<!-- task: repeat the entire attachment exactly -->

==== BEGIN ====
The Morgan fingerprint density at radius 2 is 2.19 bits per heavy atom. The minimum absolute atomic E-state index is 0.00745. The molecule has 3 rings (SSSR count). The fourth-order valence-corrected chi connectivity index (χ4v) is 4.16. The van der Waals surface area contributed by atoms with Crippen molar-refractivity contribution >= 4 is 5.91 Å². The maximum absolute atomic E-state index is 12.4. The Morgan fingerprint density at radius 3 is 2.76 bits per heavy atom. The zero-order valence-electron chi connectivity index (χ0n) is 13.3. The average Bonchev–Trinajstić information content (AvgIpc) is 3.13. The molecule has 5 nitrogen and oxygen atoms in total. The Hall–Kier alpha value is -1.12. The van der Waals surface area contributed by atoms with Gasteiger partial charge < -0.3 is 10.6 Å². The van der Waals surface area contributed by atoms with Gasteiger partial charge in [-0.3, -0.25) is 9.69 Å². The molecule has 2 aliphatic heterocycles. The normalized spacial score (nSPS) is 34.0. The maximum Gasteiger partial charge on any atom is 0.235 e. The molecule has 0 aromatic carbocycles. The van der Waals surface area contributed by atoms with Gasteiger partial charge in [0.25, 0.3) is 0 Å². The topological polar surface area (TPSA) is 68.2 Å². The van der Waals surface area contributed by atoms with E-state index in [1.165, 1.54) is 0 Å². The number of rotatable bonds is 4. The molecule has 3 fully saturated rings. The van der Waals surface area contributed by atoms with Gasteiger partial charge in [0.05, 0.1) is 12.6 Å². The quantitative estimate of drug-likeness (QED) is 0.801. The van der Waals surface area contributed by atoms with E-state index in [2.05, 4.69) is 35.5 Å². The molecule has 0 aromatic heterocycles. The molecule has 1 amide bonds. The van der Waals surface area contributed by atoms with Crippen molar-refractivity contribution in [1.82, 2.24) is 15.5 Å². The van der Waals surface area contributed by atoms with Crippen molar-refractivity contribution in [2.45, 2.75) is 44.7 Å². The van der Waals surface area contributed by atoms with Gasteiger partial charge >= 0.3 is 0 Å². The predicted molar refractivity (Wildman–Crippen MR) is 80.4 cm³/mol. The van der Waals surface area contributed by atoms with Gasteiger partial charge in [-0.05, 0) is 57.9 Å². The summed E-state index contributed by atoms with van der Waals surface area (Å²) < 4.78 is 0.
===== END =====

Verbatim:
The Morgan fingerprint density at radius 2 is 2.19 bits per heavy atom. The minimum absolute atomic E-state index is 0.00745. The molecule has 3 rings (SSSR count). The fourth-order valence-corrected chi connectivity index (χ4v) is 4.16. The van der Waals surface area contributed by atoms with Crippen molar-refractivity contribution >= 4 is 5.91 Å². The maximum absolute atomic E-state index is 12.4. The Morgan fingerprint density at radius 3 is 2.76 bits per heavy atom. The zero-order valence-electron chi connectivity index (χ0n) is 13.3. The average Bonchev–Trinajstić information content (AvgIpc) is 3.13. The molecule has 5 nitrogen and oxygen atoms in total. The Hall–Kier alpha value is -1.12. The van der Waals surface area contributed by atoms with Gasteiger partial charge < -0.3 is 10.6 Å². The van der Waals surface area contributed by atoms with Gasteiger partial charge in [-0.3, -0.25) is 9.69 Å². The molecule has 2 aliphatic heterocycles. The normalized spacial score (nSPS) is 34.0. The maximum Gasteiger partial charge on any atom is 0.235 e. The molecule has 0 aromatic carbocycles. The van der Waals surface area contributed by atoms with Gasteiger partial charge in [0.25, 0.3) is 0 Å². The topological polar surface area (TPSA) is 68.2 Å². The van der Waals surface area contributed by atoms with E-state index in [1.165, 1.54) is 0 Å². The number of rotatable bonds is 4. The molecule has 3 fully saturated rings. The van der Waals surface area contributed by atoms with Gasteiger partial charge in [0.05, 0.1) is 12.6 Å². The quantitative estimate of drug-likeness (QED) is 0.801. The van der Waals surface area contributed by atoms with E-state index in [2.05, 4.69) is 35.5 Å². The molecule has 0 aromatic heterocycles. The molecule has 1 amide bonds. The van der Waals surface area contributed by atoms with Crippen molar-refractivity contribution in [1.82, 2.24) is 15.5 Å². The van der Waals surface area contributed by atoms with Crippen molar-refractivity contribution in [2.45, 2.75) is 44.7 Å². The van der Waals surface area contributed by atoms with Gasteiger partial charge >= 0.3 is 0 Å². The predicted molar refractivity (Wildman–Crippen MR) is 80.4 cm³/mol. The van der Waals surface area contributed by atoms with Gasteiger partial charge in [-0.05, 0) is 57.9 Å². The summed E-state index contributed by atoms with van der Waals surface area (Å²) < 4.78 is 0.